TELEVISION / Tales of the city

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The Independent Culture
AS psychiatrist stories go Bill Tribe's is pretty good. 'In May 1989,' he said, looking up a snowy hillside at a shattered building, 'I came here for treatment to Dr Radovan Karadzic.' He had been suffering from depression. By the end of Tribe's wrenching film (a video diary of his return to Sarajevo), the viewer was too.

Dr Karadzic's prescription was casual and chemical (he apparently didn't think much of the talking cure then, either), revealing a somewhat mechanical approach to the agonies of the mind. Sarajevo now suffers under the former psychiatrist's doubtful regime and it's looking far from healthy. Tribe's film was made five months ago, when the city was still under snow, so it was difficult to draw from it firm conclusions about what life is like in the city now. What it powerfully conveyed were the oddities of a life under siege, in which the superficial civilities survive long after the fundamental civilities have been shot to dust.

In the street, Tribe bumped into a former student who automatically murmured 'Nice' when he explained why he was back. 'It's been . . . difficult,' she said when he enquired after her, as if she had been having problems with a boyfriend. Later, in the offices of Oslobodenje, he chatted to a young journalist typing her copy at minus 10 degrees (the windows had been blown out long ago and there was no stove). 'My father got killed three months ago but . . . I hope to survive'. She gave an apologetic little laugh, as though she was making heavy weather of things.

The most moving scenes, though, were the most personal. Tribe's daughter now lives in England with her new-born son, but her husband is still in Sarajevo, serving in the Bosnian army. He sat and looked at the snapshots as Tribe wept, and then showed you round the room prepared for the child, with unused toys and an empty cot. In a fiction film the image would have been insufferably trite, here it just made you ache for lives so casually broken up.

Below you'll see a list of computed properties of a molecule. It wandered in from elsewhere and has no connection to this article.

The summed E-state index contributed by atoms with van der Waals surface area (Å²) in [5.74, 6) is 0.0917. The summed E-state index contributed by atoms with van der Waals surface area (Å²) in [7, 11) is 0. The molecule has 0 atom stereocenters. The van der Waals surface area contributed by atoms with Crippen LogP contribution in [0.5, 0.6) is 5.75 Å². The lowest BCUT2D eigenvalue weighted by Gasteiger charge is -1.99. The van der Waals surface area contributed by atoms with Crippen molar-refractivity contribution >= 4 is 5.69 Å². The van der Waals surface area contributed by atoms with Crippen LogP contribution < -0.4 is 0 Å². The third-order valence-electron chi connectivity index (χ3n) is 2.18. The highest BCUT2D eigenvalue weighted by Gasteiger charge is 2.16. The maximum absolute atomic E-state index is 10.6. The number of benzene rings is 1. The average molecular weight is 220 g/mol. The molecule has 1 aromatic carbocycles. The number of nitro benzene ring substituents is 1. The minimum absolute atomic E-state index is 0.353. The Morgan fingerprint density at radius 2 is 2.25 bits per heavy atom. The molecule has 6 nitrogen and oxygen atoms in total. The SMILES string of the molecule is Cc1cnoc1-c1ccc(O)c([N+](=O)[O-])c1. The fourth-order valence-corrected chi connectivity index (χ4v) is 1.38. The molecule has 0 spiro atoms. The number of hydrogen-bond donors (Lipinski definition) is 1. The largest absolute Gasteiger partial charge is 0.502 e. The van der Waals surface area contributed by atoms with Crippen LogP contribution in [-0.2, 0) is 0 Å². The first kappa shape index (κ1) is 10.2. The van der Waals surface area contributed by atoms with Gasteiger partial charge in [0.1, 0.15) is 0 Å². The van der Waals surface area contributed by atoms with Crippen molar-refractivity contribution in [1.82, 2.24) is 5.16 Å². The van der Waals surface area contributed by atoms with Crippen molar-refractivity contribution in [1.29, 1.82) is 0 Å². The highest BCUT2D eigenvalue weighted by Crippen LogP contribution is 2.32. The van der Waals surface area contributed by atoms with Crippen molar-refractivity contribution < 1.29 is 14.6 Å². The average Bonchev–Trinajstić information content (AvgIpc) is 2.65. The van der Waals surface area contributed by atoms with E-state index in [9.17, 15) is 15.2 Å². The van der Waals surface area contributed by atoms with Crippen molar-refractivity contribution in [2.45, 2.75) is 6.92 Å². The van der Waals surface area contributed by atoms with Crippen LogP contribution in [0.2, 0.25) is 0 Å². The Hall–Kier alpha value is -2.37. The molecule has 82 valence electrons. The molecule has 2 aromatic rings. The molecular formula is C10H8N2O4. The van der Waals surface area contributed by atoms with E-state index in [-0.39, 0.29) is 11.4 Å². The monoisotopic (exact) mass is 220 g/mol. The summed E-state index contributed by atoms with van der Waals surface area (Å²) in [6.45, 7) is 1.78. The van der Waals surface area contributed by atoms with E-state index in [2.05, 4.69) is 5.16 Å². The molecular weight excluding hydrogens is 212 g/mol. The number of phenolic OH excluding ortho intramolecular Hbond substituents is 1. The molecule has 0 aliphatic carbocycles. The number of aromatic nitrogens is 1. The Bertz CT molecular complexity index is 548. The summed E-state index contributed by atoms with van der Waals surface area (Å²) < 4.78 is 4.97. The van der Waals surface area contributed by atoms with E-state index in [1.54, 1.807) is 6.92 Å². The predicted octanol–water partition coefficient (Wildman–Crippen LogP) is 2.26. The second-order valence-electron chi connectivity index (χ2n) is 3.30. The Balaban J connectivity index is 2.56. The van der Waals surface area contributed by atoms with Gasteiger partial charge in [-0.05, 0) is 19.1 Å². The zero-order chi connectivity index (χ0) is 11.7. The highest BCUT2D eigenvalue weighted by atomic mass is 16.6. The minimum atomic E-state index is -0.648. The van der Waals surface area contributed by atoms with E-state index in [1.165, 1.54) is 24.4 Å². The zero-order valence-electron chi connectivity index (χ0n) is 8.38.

Tribe himself made a fierce, almost reckless commentator, the urgency of his feelings coming out in bitter twists of conventional cliches. 'What kind of people would do this?' he asked over footage of Sarajevo's library burning (an attack aimed to destroy the city's Islamic and Turkish archives). Then, unexpectedly, he answered his question: 'University professors,' he said, before angrily reeling off a list of former colleages who had thrown their lot in with the besieging forces.

His fury was not directed against Serbs as such but against those who aimed to divide the city's inhabitants by race and religion - an endeavour abetted by the journalistic tendency to describe Sarajevo as a Muslim enclave, though many Serbs remain to defend it. If we do nothing else, surely we can avoid that unconscious surrender to the language of national division.

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